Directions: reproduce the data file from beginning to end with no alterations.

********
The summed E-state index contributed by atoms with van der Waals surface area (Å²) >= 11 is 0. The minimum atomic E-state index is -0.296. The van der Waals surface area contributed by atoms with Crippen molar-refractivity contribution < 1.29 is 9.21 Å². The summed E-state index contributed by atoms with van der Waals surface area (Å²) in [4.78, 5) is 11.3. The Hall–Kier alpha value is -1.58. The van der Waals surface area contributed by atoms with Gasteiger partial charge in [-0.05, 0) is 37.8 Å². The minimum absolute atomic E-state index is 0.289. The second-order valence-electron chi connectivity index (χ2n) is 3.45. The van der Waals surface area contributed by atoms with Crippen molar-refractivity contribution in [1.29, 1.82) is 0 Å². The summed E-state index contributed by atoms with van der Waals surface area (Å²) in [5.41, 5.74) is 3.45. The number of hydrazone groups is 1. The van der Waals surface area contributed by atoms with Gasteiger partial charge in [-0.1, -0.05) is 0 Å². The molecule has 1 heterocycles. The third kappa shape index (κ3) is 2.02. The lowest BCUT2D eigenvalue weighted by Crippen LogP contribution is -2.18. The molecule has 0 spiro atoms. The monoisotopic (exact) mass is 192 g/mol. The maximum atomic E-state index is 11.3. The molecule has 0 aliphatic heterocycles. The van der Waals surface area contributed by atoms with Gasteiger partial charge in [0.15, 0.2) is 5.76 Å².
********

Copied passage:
The summed E-state index contributed by atoms with van der Waals surface area (Å²) >= 11 is 0. The minimum atomic E-state index is -0.296. The van der Waals surface area contributed by atoms with Crippen molar-refractivity contribution < 1.29 is 9.21 Å². The summed E-state index contributed by atoms with van der Waals surface area (Å²) in [4.78, 5) is 11.3. The Hall–Kier alpha value is -1.58. The van der Waals surface area contributed by atoms with Gasteiger partial charge in [-0.05, 0) is 37.8 Å². The minimum absolute atomic E-state index is 0.289. The second-order valence-electron chi connectivity index (χ2n) is 3.45. The van der Waals surface area contributed by atoms with Crippen molar-refractivity contribution in [1.29, 1.82) is 0 Å². The summed E-state index contributed by atoms with van der Waals surface area (Å²) in [5.41, 5.74) is 3.45. The number of hydrazone groups is 1. The van der Waals surface area contributed by atoms with Gasteiger partial charge in [-0.1, -0.05) is 0 Å². The molecule has 1 heterocycles. The third kappa shape index (κ3) is 2.02. The lowest BCUT2D eigenvalue weighted by Crippen LogP contribution is -2.18. The molecule has 0 spiro atoms. The monoisotopic (exact) mass is 192 g/mol. The maximum atomic E-state index is 11.3. The molecule has 0 aliphatic heterocycles. The van der Waals surface area contributed by atoms with Gasteiger partial charge in [0.15, 0.2) is 5.76 Å².